This history now brings us to 1873, when the cricket grounds were laid by James Southerton. The Reverend A H Bridges was promoted to Canon and the first game was played on Canon Bridges’ private ground, the pavilions on both grounds not being completed until the Spring of 1874, when the ‘Old Wykehamist ‘ club of Winchester played their first ever game against Beddington CC on the Park ground, the Beddington Team being skippered by John Henry Bridges who was also an Old Wykehamist and secretary of the Beddington Club. By 1875 both grounds were in use, with Canon Bridges allowing Choir Boys, local school sides and the Village sides to play on them free of charge, while his gardeners maintained both grounds. By 1879, the year John Henry Bridges married, all cricket had been transfered to the Beddington Village Ground, the private ground now being used for archery and tennis.
The final result is that a Beddington United CC began on the only recreation ground in the parish of Beddington at Beddington Corner in 1863. A Cricket match was held at the sign of ” The Goat” between Beddington Corner & Coulsdon in 1762 (Daily Advertiser) – “The Goat” stood at Beddington Corner, one of the four corners of Mitcham Common, close to the Parish of Beddington owned then by the Sir Benjamin Hallowell Carew.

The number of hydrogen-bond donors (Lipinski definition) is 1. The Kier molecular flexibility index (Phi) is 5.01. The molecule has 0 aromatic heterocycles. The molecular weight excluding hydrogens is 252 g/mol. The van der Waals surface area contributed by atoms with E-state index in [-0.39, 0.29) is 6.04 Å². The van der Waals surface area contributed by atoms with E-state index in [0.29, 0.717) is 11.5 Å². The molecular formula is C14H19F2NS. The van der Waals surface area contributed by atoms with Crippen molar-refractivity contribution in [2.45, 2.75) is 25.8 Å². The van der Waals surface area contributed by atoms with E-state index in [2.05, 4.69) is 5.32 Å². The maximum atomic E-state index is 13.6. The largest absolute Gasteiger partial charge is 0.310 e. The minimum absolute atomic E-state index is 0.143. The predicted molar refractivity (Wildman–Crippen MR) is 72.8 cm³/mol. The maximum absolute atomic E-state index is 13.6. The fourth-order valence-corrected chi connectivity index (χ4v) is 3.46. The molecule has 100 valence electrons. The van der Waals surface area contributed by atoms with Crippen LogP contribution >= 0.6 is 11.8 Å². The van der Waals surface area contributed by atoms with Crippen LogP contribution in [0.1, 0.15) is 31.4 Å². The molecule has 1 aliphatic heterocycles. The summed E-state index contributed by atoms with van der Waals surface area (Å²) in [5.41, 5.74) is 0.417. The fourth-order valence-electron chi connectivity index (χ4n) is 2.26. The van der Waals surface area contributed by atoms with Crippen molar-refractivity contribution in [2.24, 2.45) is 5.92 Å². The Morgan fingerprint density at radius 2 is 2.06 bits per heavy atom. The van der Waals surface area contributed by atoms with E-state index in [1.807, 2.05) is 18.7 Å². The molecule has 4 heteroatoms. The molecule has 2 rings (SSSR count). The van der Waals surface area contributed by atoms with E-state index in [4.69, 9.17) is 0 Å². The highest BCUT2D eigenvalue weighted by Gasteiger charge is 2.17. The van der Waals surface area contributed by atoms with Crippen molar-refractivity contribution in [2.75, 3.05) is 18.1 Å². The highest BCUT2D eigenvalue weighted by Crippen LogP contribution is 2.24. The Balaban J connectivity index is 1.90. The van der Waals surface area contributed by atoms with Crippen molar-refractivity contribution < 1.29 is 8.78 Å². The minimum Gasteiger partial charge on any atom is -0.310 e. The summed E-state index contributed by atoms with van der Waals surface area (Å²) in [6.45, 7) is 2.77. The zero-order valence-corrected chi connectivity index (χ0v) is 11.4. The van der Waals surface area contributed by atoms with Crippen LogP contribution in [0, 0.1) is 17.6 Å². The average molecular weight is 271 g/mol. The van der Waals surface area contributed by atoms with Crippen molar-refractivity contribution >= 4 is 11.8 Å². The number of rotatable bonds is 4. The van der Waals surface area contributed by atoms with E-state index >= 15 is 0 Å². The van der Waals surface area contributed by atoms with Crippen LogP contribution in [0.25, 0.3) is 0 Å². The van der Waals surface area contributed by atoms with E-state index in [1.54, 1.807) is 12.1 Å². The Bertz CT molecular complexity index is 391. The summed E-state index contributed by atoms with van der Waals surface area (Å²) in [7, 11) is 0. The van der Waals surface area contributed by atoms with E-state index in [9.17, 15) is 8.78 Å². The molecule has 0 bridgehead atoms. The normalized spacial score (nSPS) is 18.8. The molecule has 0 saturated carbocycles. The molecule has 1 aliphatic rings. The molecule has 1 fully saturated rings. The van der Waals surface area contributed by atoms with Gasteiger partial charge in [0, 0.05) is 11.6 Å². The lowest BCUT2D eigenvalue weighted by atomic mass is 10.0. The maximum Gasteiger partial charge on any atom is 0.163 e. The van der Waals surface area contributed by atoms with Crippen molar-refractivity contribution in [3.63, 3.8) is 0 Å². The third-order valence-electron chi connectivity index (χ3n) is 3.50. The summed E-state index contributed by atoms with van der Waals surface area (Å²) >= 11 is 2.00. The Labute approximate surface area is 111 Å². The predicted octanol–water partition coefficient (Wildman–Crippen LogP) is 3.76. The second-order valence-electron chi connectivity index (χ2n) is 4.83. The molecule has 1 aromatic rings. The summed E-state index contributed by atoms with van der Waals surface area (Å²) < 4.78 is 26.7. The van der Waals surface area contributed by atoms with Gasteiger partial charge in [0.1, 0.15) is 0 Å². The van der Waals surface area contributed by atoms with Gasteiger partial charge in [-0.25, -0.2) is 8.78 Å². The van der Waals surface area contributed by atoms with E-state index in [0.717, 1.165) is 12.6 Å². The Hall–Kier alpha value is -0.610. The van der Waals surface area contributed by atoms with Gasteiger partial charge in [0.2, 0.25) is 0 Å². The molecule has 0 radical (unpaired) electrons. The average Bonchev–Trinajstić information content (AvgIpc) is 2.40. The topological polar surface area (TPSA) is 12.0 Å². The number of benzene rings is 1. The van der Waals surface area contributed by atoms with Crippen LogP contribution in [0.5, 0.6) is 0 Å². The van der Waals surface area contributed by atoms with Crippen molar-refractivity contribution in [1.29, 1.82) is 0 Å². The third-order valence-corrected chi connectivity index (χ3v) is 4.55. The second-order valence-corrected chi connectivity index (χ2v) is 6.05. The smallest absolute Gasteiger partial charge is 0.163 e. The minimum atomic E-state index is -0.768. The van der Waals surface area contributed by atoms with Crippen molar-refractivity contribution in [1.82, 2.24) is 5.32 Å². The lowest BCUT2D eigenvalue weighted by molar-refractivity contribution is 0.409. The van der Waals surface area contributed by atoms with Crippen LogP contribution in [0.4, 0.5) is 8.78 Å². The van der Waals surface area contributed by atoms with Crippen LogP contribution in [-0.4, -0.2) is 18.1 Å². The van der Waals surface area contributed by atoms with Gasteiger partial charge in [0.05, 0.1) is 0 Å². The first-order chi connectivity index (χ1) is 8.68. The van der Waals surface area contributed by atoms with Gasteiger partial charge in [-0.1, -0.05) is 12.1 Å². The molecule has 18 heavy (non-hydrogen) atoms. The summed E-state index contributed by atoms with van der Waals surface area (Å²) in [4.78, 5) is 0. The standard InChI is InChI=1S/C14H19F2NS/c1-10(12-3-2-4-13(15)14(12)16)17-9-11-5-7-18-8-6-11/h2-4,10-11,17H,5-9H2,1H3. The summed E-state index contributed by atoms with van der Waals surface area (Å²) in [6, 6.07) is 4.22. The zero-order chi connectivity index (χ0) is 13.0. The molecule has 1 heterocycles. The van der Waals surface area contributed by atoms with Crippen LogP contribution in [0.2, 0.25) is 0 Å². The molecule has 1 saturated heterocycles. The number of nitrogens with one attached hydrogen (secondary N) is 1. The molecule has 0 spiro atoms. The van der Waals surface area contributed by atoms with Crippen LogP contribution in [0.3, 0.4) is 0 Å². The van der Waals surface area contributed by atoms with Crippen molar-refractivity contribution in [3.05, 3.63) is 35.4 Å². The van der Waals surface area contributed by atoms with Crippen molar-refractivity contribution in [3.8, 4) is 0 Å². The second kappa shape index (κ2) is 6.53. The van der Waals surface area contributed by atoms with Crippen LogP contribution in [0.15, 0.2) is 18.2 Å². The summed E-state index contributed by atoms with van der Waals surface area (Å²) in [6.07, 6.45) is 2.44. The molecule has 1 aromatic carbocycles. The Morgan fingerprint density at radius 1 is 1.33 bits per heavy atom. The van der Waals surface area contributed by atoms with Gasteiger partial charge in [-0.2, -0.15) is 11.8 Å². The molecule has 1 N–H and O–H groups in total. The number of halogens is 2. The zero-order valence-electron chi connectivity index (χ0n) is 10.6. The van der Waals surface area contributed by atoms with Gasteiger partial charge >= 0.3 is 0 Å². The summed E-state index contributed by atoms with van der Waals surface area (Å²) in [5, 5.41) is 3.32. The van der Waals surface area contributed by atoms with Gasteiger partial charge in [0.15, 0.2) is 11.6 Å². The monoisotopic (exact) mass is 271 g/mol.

Cricket in Beddington Park began in 1873 on Canon Bridges’ private ground. The Beddington Village CC began on the second ground also laid in 1873 by James Southerton, and have played there ever since. Both grounds had their own pavilion, thanks to Canon Bridges.
There is no history – in either the Bromley Archives and Lords Archives – of Beddington Cricket Club ever playing West Kent in 1863.

pavilion

This being the last year of the history of Beddington, compiled by Mick Garner and Brian Butchers over a five year period with the aid of previous club members, too many to mention, we would like to offer our thanks for the time we have spent, boring them to death.

It has been a truly delightful journey for two friends who met during net practice at Beddington in 1955 as playing members over 50 years ago. We hope that someone will be able to continue this history for another 50 years thanks to Canon Bridges’ purchase of Dog Kennel Mead (Circa 1863) in Beddington Park.
The exact sale date still remains a mystery after five years of research. We will be continuing to search for the Beddington starting date. A special thanks goes out to my daughter Kerry who has spent hours working to complete this history.
Andrew Tibble has been the Chairman of the Beddington Club for several years and has lifted the Club to greater heights this year. Due to his tireless efforts and his cricketing ability, we would like to thank him for all his thankless work.  We would also like to thank our President and his wife, Sheila for their devotion to the club year on year.